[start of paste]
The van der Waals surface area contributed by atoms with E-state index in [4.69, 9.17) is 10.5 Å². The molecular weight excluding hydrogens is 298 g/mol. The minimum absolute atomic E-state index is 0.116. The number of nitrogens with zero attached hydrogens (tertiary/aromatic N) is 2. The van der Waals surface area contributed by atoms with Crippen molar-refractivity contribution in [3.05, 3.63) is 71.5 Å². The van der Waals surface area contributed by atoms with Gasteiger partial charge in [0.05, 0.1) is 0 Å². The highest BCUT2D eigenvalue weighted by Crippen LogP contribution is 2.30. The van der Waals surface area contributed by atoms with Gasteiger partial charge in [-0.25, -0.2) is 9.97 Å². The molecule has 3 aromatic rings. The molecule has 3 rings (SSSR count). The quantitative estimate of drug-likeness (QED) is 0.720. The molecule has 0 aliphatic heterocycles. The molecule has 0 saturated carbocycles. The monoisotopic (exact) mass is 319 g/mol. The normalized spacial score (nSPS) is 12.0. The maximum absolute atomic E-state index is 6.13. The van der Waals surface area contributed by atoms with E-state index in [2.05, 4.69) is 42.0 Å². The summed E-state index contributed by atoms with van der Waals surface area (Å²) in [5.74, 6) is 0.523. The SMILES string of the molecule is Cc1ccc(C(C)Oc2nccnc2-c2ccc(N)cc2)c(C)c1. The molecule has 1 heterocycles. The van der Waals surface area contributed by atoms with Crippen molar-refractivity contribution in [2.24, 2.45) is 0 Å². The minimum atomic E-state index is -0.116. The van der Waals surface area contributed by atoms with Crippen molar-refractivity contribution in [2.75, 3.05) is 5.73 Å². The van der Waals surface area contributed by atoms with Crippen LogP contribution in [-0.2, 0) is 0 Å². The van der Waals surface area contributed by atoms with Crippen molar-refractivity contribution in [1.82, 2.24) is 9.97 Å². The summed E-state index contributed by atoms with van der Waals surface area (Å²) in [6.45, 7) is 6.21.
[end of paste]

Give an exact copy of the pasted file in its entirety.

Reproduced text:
The van der Waals surface area contributed by atoms with E-state index in [4.69, 9.17) is 10.5 Å². The molecular weight excluding hydrogens is 298 g/mol. The minimum absolute atomic E-state index is 0.116. The number of nitrogens with zero attached hydrogens (tertiary/aromatic N) is 2. The van der Waals surface area contributed by atoms with Crippen molar-refractivity contribution in [3.05, 3.63) is 71.5 Å². The van der Waals surface area contributed by atoms with Gasteiger partial charge in [0.05, 0.1) is 0 Å². The highest BCUT2D eigenvalue weighted by Crippen LogP contribution is 2.30. The van der Waals surface area contributed by atoms with Gasteiger partial charge in [-0.25, -0.2) is 9.97 Å². The molecule has 3 aromatic rings. The molecule has 3 rings (SSSR count). The quantitative estimate of drug-likeness (QED) is 0.720. The molecule has 0 aliphatic heterocycles. The molecule has 0 saturated carbocycles. The monoisotopic (exact) mass is 319 g/mol. The normalized spacial score (nSPS) is 12.0. The maximum absolute atomic E-state index is 6.13. The van der Waals surface area contributed by atoms with E-state index in [2.05, 4.69) is 42.0 Å². The summed E-state index contributed by atoms with van der Waals surface area (Å²) in [5.74, 6) is 0.523. The SMILES string of the molecule is Cc1ccc(C(C)Oc2nccnc2-c2ccc(N)cc2)c(C)c1. The molecule has 1 heterocycles. The van der Waals surface area contributed by atoms with Crippen molar-refractivity contribution in [2.24, 2.45) is 0 Å². The minimum atomic E-state index is -0.116. The van der Waals surface area contributed by atoms with Crippen molar-refractivity contribution in [2.75, 3.05) is 5.73 Å². The van der Waals surface area contributed by atoms with Crippen LogP contribution in [-0.2, 0) is 0 Å². The van der Waals surface area contributed by atoms with Crippen molar-refractivity contribution in [1.82, 2.24) is 9.97 Å². The summed E-state index contributed by atoms with van der Waals surface area (Å²) in [6.45, 7) is 6.21.